PhD defended at:
This dissertation describes how and why contemporary urban Shanghainese are primarily commemorated in death as model socialist citizens despite the rise of individualism, the resurgence of religion, and current government opposition to socialist civil funerals since market reforms initiated in 1978. The study draws evidence from archival materials, interviews, and participant observation fieldwork between June 2010 and January 2012 (including attendance at over 75 funerals). I show that the Chinese Communist Party’s original funeral reforms, especially the promotion of socialist funerals, aimed at eliminating religious, affective, and relational ideas of self through the removal of “superstitious” materials, ritualized and externalized grief and mourning, and all horizontal ties among its citizens. The goal of funeral governance was to produce undifferentiated socialist subject-citizens directly tied to the party-state. After the end of the Cultural Revolution (1966-1976), the state began to discourage socialist funerals, while marketizing all state funeral parlours. These governmental changes created internal contradictions within funeral governance because state funeral practitioners not only had to continue to govern the public representation of citizen-subjects (civil governance), but also now had to do so in a way that generated economic profits for the Shanghai government (market governance). Consequently, Shanghai state funeral parlours began to pursue more profitable “personalized” funerals commemorating the deceased as secular and non-political individuals.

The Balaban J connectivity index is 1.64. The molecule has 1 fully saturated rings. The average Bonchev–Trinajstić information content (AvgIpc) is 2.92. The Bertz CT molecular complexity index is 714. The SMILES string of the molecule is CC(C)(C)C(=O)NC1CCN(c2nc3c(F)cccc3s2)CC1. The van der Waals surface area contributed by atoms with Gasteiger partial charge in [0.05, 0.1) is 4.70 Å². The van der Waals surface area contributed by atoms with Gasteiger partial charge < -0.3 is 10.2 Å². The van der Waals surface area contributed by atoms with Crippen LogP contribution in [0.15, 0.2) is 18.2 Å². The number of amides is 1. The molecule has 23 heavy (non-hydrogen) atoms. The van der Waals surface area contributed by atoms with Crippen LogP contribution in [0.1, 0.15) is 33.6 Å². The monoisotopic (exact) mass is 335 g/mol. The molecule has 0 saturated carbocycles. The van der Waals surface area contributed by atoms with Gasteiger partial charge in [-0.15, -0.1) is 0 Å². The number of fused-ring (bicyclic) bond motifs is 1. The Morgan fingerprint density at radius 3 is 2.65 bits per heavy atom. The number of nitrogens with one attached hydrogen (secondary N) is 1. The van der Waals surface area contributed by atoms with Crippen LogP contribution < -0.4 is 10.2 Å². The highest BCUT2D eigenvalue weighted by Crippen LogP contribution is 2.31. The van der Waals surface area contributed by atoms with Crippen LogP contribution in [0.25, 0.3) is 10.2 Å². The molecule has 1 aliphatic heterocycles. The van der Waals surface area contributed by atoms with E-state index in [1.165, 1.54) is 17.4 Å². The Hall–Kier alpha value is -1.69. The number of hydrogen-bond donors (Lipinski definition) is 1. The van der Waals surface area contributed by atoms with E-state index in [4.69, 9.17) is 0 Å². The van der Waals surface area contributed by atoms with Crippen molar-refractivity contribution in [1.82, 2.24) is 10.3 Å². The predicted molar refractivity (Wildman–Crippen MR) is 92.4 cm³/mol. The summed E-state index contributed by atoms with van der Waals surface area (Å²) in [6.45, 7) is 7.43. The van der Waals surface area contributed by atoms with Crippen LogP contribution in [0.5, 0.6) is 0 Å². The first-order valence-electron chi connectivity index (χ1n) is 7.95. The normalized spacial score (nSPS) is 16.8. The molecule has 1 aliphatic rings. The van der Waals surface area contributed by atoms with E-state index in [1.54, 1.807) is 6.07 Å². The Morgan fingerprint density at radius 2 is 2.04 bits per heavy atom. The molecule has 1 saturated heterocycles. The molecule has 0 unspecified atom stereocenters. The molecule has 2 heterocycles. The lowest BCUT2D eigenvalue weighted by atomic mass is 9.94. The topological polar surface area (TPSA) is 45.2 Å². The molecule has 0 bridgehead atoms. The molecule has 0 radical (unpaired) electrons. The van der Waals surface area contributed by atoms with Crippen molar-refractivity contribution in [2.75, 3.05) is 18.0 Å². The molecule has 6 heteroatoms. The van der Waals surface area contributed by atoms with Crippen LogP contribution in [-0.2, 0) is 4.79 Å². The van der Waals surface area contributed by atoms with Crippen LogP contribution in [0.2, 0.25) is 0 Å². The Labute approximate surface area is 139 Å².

However, despite such moves, the socialist funeral has instead continued to become the dominant form of commemoration. The dissertation argues that when death became a profit-making business, the government lost its moral capacity to dominate the subject formation of the dead in public. Shanghai people saw state parlours' efforts to promote personalized funerals as simply another instance of profiteering. “Dying socialist” became a critique of the neoliberal regime, momentarily de-naturalizing the capitalist reality of Shanghai life. Meanwhile, the rise of semi-legal private funeral brokers mediating between the bereaved and state funeral parlours further pushed death into a moral vacuum. Simultaneously, these brokers also provided a new platform for the inclusion of a variety of new and “reinvented” material offerings that brought with them new religious and associational ideas of self into socialist civil funerals. The dissertation ends by considering two new forms of socialist funerals—popular religious/Buddhist and Protestant versions—and their respective mechanisms for accommodating contradicting ideas of self. The former seeks to add representations of additional ideas of self alongside the socialist one, while the latter seeks to supplant the socialist self with an entirely different narrative. The first is pluralist and accommodative. The second is revolutionary, striving for a singular Protestant subjectivity to replace the old socialist one.